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December 29, 2012

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James Grimmelmann

That's a lot of money and staff. Can you say more about what the CFE does? Or rather, how it does what it does, since teaching, research, and leadership together add up to the entire mission of a university? How in particular does this specialized and centralized administrative office advance such a broad and distributed mission?

Eric Muller

The lion's share of the budget goes to staff salary. We provide workshops, consultations, and other resources on best practices in teaching, assessment, course redesign, distance education/online learning, and the like. We help faculty interface with the enormous research infrastructure on the campus and provide workshops, training, and consultations on funding, running grants-supported research, and the like. We offer workshops and consultations on leadership skills, productivity, and management. We curate an online faculty development resource for faculty. We assist grad students with their teaching. And we undertake a variety of specialized projects for the Provost's Office.

Susan Poser

I took a leave from teaching in 2007 and spent three years in central administration, and then went back to the law school (U of Nebraska) as dean in 2010. I too have written about some of the lessons I learned, and how it affects my thinking about central administration now that I am in between it and the faculty. The essay is coming out in the Toledo Law Review this winter. What you wrote definitely rings true - I had no idea how busy and disjointed administration could be, and how complex the university is. I look forward to your blogposts.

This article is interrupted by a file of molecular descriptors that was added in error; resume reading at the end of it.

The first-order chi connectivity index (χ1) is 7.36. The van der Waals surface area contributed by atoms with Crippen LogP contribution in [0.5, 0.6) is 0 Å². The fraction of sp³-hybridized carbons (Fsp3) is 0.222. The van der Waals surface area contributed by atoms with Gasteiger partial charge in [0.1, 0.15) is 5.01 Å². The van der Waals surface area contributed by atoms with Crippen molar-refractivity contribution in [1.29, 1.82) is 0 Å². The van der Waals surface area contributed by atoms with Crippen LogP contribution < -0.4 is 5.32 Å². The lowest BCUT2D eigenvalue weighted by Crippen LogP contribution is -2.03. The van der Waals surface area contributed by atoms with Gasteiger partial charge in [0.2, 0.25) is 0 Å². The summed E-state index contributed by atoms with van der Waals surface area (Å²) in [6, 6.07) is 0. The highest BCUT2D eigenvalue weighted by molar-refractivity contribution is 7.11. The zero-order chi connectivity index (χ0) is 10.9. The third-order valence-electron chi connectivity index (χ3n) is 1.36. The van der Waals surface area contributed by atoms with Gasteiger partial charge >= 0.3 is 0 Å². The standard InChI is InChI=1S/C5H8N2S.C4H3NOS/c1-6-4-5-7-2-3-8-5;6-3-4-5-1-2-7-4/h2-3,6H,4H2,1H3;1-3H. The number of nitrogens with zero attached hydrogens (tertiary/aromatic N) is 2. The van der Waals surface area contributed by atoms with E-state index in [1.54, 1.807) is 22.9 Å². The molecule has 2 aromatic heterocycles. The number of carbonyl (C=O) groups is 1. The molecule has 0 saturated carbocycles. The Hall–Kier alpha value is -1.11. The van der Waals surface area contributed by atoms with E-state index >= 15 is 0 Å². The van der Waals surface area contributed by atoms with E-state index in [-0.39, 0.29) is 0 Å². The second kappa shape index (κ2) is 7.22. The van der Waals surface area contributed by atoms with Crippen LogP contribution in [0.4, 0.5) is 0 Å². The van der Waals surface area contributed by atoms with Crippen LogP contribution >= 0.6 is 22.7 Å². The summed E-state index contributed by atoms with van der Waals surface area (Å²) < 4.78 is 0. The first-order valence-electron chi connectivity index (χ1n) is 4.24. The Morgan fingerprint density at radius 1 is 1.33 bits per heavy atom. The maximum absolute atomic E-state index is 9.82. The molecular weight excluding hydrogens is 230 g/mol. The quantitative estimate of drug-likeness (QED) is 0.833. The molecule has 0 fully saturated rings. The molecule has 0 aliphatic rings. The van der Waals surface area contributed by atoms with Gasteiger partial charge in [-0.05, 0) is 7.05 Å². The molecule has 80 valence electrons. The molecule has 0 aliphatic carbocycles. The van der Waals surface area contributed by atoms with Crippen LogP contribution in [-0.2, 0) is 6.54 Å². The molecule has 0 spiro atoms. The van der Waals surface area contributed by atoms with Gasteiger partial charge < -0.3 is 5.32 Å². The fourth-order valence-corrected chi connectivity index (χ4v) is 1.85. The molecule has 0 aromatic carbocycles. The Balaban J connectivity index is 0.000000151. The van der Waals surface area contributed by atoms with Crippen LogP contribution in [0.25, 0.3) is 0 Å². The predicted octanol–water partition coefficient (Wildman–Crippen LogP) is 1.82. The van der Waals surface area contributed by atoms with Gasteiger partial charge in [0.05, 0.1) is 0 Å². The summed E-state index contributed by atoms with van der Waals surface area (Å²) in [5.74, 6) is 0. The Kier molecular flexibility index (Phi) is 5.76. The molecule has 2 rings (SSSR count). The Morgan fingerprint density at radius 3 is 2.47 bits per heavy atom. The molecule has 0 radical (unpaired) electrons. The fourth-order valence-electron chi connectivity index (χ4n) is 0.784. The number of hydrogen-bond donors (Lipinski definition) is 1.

David J. Garrow

Are you able to speak at all frankly about the impact of the AfAm/athletics fraudulent courses scandal on the wider UNC-CH faculty community? I've not been in Chapel Hill since 1984, but I've read all the N&O stories, and have been deeply dismayed by the (seeming) lack of response/outrage by the UNC-CH community, the one (Holden Thorp) resignation notwithstanding. Apologies if this is a question you'd rather not have posed, but I have very fond memories of Dan Pollitt & Barry Nakell...

Eric Muller

David, my position as Center Director gives me no greater insight into the impact of the scandal on the university community than does my position as a member of the law school faculty. I think it's fair to say that the faculty has found the situation demoralizing. There are some who view it as much-ado-about-little; these folks tend to see it as a vendetta of sorts against the university by the Raleigh News & Observer. I think that's probably a minority view. There are some -- again, I suspect a minority -- who think it's time to get the university out of big-time athletics. And I would guess that the majority view it as a regrettable but not terribly surprising cost of doing a business that we are in and can't get ourselves out of. There are plenty of faculty members who, like so many others in the region, just adore our sports teams (especially our basketball team), and would and could not imagine the university without a basketball team that isn't a contender for a national championship or building itself toward being a contender.

Dan Pollitt, by the way, was a friend; it's so sad that he's gone. I arrived just after Barry Nakell left, but I do see him out and about from time to time (often on his bicycle).

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